The Cars are Too Easy to Drive/Takes It Out of the Drivers’ Hands

One of the biggest complaints is that high-tech cars are ‘too easy to drive’. This can be true. If you’ve got every bit of information going back to a team of twenty engineers in front of a console that looks like NASA mission control and they tell the driver to change his wedge from 4.0 to 4.1, then yes, you’ve effectively removed the driver.

It doesn’t have to be that way.

NASCAR is really good at making rules. Electric cars don’t mean you must have real-time telemetry or in-car adjustments.

I’ve interviewed a number of drivers who have driven both ICE, hybrid and all-electric race cars and I guarantee you there is an art to driving an electric race car because the torque profile is so different. It’s a bigger change than switching from bias-ply to radial tires. Some drivers will adapt. Others will be mystified. You can go high-tech and still leave a lot in the hands of the driver.

Don’t Tell Me What to Do

A lot of NASCAR fans got really angry at Nye’s suggestion. Some of that was Nye coming in, knowing nothing of the sport, and telling people what to do. I wonder how the idea would go over if Dale Earnhardt Jr. got behind it. Then again, fans got up in arms when NASCAR suggested they might quiet the cars down.

We don’t like change and we especially don’t like change that is imposed on us. There’s carrots and there’s sticks to get people to do what you want them to do. Legislation and regulation are sticks. Americans don’t like being told what to do. Manufacturers coming out with sexy, affordable hybrid and electric vehicles that save us money and perform better than ICEs is the way to get people to change their minds.


Electric Vehicle stock car racing isn’t going to happen in the next five or ten years, but as the country (and the world) moves to electric and hybrid vehicles, NASCAR has to decide whether they want to remain an anachronistic series that operates in honor of the past or a series that moves into the future. NASCAR exists to make money: their decision (and it could be to pursue both tracks) will ultimately depend on what the fans want.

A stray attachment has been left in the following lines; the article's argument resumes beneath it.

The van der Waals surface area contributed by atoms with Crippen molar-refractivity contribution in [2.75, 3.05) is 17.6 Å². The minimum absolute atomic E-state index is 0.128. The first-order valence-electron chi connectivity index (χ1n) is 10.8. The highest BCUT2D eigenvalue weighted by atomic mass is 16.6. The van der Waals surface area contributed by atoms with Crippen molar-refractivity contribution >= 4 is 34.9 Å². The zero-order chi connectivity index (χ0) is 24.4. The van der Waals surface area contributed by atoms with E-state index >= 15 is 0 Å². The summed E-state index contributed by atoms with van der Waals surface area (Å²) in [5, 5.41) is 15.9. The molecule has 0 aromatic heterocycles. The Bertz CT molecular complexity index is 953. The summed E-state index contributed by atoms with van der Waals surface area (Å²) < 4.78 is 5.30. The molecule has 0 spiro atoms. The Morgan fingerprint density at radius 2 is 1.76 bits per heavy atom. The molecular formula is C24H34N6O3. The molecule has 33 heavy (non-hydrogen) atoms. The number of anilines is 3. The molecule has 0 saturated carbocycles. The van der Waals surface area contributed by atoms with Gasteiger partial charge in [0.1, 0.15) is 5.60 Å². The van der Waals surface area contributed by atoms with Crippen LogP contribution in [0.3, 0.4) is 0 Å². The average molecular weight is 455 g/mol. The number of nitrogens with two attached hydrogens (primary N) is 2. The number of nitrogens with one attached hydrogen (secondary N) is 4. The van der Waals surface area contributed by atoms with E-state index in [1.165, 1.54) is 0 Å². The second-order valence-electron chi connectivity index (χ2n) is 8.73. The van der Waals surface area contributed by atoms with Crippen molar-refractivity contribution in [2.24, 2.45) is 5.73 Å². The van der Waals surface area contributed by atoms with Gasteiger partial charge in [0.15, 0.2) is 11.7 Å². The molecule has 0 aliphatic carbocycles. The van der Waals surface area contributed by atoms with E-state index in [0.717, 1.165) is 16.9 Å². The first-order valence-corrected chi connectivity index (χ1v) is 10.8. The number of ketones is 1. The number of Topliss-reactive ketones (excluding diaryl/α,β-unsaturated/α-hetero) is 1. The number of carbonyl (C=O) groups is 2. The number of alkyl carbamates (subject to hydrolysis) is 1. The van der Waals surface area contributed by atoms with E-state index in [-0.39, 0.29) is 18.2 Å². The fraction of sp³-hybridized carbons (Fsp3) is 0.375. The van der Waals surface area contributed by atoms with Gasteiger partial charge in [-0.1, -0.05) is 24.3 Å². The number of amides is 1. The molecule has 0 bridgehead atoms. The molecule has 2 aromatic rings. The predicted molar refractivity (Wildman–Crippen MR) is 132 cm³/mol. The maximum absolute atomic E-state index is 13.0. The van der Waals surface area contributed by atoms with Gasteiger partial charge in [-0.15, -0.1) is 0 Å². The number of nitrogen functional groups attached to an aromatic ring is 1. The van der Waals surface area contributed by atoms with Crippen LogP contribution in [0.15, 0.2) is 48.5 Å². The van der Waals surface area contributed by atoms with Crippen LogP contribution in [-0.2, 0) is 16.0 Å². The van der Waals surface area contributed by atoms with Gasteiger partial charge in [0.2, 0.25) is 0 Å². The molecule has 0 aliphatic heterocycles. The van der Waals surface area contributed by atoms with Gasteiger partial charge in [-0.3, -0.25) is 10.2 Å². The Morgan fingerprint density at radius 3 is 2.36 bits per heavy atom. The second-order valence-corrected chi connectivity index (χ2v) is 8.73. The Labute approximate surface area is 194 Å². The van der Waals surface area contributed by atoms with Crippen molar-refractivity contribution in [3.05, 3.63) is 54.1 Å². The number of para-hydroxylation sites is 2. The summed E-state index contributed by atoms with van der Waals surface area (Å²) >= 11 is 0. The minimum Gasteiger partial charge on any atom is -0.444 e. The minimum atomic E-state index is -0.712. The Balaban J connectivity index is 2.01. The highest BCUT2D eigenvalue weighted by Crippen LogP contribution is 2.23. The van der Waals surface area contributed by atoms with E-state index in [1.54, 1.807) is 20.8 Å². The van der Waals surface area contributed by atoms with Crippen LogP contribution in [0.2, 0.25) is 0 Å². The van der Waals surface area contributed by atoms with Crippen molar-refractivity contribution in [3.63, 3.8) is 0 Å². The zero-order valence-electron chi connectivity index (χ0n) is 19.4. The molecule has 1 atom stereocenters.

The Proposal to Muffle NASCAR Race Cars

NASCAR and Electric Cars: A Response to Bill Nye

What Needs to Happen Before Electric Cars Take Over the World (added 1/1/18)

Forget the Hype, Internal Combustion Engines are Here to Stay (added 1/1/18)

Electric GT Championship

Formula E

A Blood Test for Concussions is on the Horizon

Why We Need Better Tests for Concussions

Ken Willis wrote a wonderful series of articles in the Daytona Beach News-Journal entitled NASCAR and Concussions: An Old Problem, a New Concern. He starts with Dale Earnhardt, Jr., but touches on the long history of drivers now suffering the effects of hard hits: Jerry Nadeau, Bobby Allison, and Fred Lorenzen. He also interviews drivers with more recent experience with concussions like Geoff Bodine, Randy LaJoie and Florida racer David Rogers.

Willis mentions that Earnhardt, Jr. recently pledged his brain to science — the only current driver to do so, although Fred Lorenzen also has. Lorenzen is 82 and suffers from dementia and suspected Chronic Traumatic Encephalopathy (CTE). If evidence of CTE is found, he would be the first NASCAR driver with documented CTE.

CTE diagnosis can’t be made until a person has died because the criteria for what constitutes CTE requires examining the inside of the brain. The figure below shows the brain of former University of Texas defensive tackle Greg Ploetz, who passed at age 66 and was found to have stage IV CTE. (There are four stages, the highest number being the most serious.)